Uber now offers wheelchair accessible taxis. Is this a big deal?

Part of London's new UberWAV fleet. Image: Uber.

Uber gets a lot of (mostly deserved) bad press: taxi unions are annoyed that it's edging other drivers out, while others worry that it offers its drivers poor working condition sand little or no job stability.

But this week, the company did something it's hard to argue with: it launched a range of wheelchair-accessible cars in London.

"UberWAV" (which stands for "wheelchair accessible vehicle") is now available on the same menu where riders can choose between UberX, UberExec, and UberPool. It costs the same as an UberX, but comes with enough space to transport what the company describes as a "standard reference size wheelchair. Drivers, meanwhile, will have undergone a DBS check – the same required of teachers and care workers.

The biggest difference is in wait times. Uber says that at least at first, UberWAV customers will need to wait around 25 minutes in zones 1-2, and 40 minutes in zones 3-4 for their car. The service will launch with 55 UberWAV-dedicated vehicles, but a spokesperson told the BBC this number will rise to 100 "in coming months".

The company worked with disability charities Scope, Whizz-Kidz and Transport for All to develop the new option, and has already launched it in other cities including Toronto.


In London, at least, UberWAV may well offer wheelchair users a uniquely cheap and easy way to get around, if only because the current options are so measly. Black cabs are wheelchair accessible, but they cost around 30 per cent more than an UberX. Meanwhile, London's public transport network beyond buses is patchy at best when it comes to wheelchair accessibility.

Uber has faced controversy in the past in its handling of customers with mobility issues. Londoner Jade Sharp, who is blind, says she was turned away by nine Uber drivers in a year due to her seeing-eye dog – despite the fact that, legally, assistance dogs must be allowed in taxis and cabs.

This new move implies that the company is taking its duty towards accessibility more seriously – and taking another opportunity to trump other cab companies, of course.

 
 
 
 

Here’s a fantasy metro network for Birmingham & the West Midlands

Birmingham New Street. Image: Getty.

Another reader writes in with their fantasy transport plans for their city. This week, we’re off to Birmingham…

I’ve read with interest CityMetric’s previous discussion on Birmingham’s poor commuter service frequency and desire for a “Crossrail” (here and here). So I thought I’d get involved, but from a different angle.

There’s a whole range of local issues to throw into the mix before getting the fantasy metro crayons out. Birmingham New Street is shooting up the passenger usage rankings, but sadly its performance isn’t, with nearly half of trains in the evening rush hour between 5pm and 8pm five minutes or more late or even cancelled. This makes connecting through New Street a hit and, mainly, miss affair, which anyone who values their commuting sanity will avoid completely. No wonder us Brummies drive everywhere.


There are seven local station reopening on the cards, which have been given a helping hand by a pro-rail mayor. But while these are super on their own, each one alone struggles to get enough traffic to justify a frequent service (which is key for commuters); or the wider investment needed elsewhere to free up more timetable slots, which is why the forgotten cousin of freight gets pushed even deeper into the night, in turn giving engineering work nowhere to go at all.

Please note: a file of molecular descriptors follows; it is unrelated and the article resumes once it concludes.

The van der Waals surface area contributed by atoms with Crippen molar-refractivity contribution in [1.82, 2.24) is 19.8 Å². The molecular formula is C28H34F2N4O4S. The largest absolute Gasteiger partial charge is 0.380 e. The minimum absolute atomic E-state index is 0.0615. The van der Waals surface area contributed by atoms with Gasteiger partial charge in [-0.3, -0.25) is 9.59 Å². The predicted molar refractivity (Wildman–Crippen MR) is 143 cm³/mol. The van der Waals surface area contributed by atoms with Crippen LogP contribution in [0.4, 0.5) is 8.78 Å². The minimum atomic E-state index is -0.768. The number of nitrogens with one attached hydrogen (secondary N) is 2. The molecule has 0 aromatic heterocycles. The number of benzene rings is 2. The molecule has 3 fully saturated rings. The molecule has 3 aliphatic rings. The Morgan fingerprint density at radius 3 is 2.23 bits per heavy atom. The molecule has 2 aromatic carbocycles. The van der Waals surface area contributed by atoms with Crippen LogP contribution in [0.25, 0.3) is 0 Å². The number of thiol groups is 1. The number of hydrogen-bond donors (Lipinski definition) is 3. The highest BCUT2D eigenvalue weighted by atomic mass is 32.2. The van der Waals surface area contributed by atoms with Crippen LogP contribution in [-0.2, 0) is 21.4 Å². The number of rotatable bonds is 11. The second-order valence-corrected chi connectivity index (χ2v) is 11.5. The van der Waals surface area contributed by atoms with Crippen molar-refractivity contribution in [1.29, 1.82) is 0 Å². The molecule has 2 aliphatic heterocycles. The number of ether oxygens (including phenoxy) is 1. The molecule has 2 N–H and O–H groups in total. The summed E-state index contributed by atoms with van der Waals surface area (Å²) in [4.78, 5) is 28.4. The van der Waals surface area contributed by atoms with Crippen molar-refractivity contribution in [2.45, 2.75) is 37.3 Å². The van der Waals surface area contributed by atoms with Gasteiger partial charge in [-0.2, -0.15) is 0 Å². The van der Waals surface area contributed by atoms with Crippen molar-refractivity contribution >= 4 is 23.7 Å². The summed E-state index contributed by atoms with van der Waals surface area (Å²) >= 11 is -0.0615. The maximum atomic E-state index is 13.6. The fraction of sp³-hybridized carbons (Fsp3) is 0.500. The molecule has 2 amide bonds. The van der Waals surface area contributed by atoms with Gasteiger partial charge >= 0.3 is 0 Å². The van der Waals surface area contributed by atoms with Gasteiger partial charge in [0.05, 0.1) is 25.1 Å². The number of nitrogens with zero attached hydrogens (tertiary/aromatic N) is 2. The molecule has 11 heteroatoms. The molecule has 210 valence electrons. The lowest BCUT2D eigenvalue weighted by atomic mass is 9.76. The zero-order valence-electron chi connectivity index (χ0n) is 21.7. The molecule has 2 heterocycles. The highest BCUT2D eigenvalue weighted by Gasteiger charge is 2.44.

Suburban rail is the less exciting cousin of cross country rail. But at present there’s nobody to “mind the gap” between regional cross-country focussed rail strategy , and the bus/tram orientated planning of individual councils. (Incidentally, the next Midland Metro extension, from Wednesbury to Brierley Hill, is expected to cost £450m for just 11km of tram. Ouch.)

So given all that, I decided to go down a less glamorous angle than a Birmingham Crossrail, and design a Birmingham  & Black Country Overground. Like the London Overground, I’ve tried to join up what we’ve already got into a more coherent service and make a distinct “line” out of it.

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With our industrial heritage there are a selection of old alignments to run down, which would bring a suburban service right into the heart of the communities it needs to serve, rather than creating a whole string of “park & rides” on the periphery. Throw in another 24km of completely new line to close up the gaps and I’ve run a complete ring of railway all the way around Birmingham and the Black Country, joining up with HS2 & the airport for good measure – without too much carnage by the way of development to work around/through/over/under.

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While going around with a big circle on the outside, I found a smaller circle inside the city where the tracks already exist, and by re-creating a number of old stations I managed to get within 800m of two major hospitals. The route also runs right under the Birmingham Arena (formerly the NIA), fixing the stunning late 1980s planning error of building a 16,000 capacity arena right in the heart of a city centre, over the railway line, but without a station. (It does have two big car parks instead: lovely at 10pm when a concert kicks out, gridlocks really nicely.)

From that redraw the local network map and ended up with...

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Compare this with the current broadly hub-and-spoke network, and suddenly you’ve opened up a lot more local journey possibilities which you’d have otherwise have had to go through New Street to make. (Or, in reality, drive.) Yours for a mere snip at £3bn.

If you want to read more, there are detailed plans and discussion here (signup required).